Hollywood, California. October 1988.
“I’m afraid I’ve placed you in an untenable situation.” When you’re summoned by the company president and he starts the conversation with that, you know it’s not going to end well. He was firing me. I wasn’t surprised. But by the time the president sent for me, my ability to sign a sellable act was no longer a question mark. My first platinum act was about to blow past one million units sold.
The decision to fire me, at the very least, was poorly timed. But from my standpoint this move had less to do with sales and more to do with corporate politics. My new boss and I, the two highest ranking black executives in Capitol Records, were openly feuding. My hope was that the new president had my back. And maybe he had for a while. But his loyalty was not to me. His boss, the newly appointed chairman and CEO of Capitol-EMI, had brought him on board. The chairman and CEO had also hired the new head of black promotion, who had in a poorly devised restructuring scheme, become my new boss.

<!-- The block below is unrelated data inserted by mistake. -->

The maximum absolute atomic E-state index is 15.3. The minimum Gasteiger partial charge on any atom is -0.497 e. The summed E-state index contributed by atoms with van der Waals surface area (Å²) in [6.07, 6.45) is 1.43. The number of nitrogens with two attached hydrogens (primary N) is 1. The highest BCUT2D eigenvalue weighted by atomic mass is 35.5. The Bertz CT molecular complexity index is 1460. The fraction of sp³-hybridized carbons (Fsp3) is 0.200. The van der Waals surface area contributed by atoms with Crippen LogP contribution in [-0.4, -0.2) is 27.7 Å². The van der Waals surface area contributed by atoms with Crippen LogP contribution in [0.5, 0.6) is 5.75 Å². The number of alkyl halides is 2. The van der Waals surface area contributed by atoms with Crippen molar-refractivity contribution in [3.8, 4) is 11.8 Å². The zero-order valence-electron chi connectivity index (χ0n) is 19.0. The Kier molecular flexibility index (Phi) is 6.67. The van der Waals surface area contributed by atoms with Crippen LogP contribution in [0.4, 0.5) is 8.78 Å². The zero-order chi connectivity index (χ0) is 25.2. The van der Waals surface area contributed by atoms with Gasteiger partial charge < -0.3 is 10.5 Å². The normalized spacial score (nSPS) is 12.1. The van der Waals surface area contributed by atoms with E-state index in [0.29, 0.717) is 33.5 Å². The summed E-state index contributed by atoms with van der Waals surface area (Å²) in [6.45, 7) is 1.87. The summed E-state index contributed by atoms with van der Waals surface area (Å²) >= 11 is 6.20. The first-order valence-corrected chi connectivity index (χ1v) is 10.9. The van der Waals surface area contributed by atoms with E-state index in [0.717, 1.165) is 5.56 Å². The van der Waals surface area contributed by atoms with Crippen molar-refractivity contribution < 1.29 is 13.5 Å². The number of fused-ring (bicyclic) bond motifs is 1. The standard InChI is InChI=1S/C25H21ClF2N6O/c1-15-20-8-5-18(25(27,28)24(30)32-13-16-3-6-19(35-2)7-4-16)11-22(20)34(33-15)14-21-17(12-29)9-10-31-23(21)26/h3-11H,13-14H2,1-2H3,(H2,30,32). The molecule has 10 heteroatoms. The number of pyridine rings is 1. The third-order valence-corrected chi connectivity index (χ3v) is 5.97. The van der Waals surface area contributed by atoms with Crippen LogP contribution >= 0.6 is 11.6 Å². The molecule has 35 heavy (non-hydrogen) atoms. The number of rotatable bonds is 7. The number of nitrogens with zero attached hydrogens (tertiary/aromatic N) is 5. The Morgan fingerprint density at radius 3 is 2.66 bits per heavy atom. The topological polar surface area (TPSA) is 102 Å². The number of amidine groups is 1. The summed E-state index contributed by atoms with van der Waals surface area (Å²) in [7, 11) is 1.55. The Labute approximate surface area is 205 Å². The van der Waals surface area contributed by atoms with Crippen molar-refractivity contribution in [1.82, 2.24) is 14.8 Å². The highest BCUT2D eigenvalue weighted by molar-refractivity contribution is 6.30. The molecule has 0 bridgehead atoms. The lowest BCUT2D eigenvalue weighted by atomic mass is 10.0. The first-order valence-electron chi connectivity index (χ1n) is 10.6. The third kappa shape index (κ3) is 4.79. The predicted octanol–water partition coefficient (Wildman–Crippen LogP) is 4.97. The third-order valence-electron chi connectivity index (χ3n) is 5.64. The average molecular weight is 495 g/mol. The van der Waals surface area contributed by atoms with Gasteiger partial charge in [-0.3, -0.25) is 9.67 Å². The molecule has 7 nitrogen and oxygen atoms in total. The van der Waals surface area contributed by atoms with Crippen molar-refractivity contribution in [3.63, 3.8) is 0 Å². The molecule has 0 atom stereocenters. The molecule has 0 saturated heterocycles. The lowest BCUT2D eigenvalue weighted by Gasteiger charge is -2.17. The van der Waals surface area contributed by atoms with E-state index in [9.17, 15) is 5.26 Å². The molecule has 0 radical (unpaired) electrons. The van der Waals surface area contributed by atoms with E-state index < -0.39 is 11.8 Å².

No matter how you did the math, the power base of the number-one white guy and the number-one black guy trumped any alliance between the two number twos. I was the lone outsider in the group and the low man on the totem pole. It was a bad combination that made letting me go the logical solution. Four years would pass, however, before I truly understood the magnitude of a moment that had far-reaching implications well beyond hit records and corporate business decisions.
And so begins Can’t Touch This: Memoir of a Disillusioned Music Executive, the fascinating story of one man’s love affair with music and the industry determined to destroy it.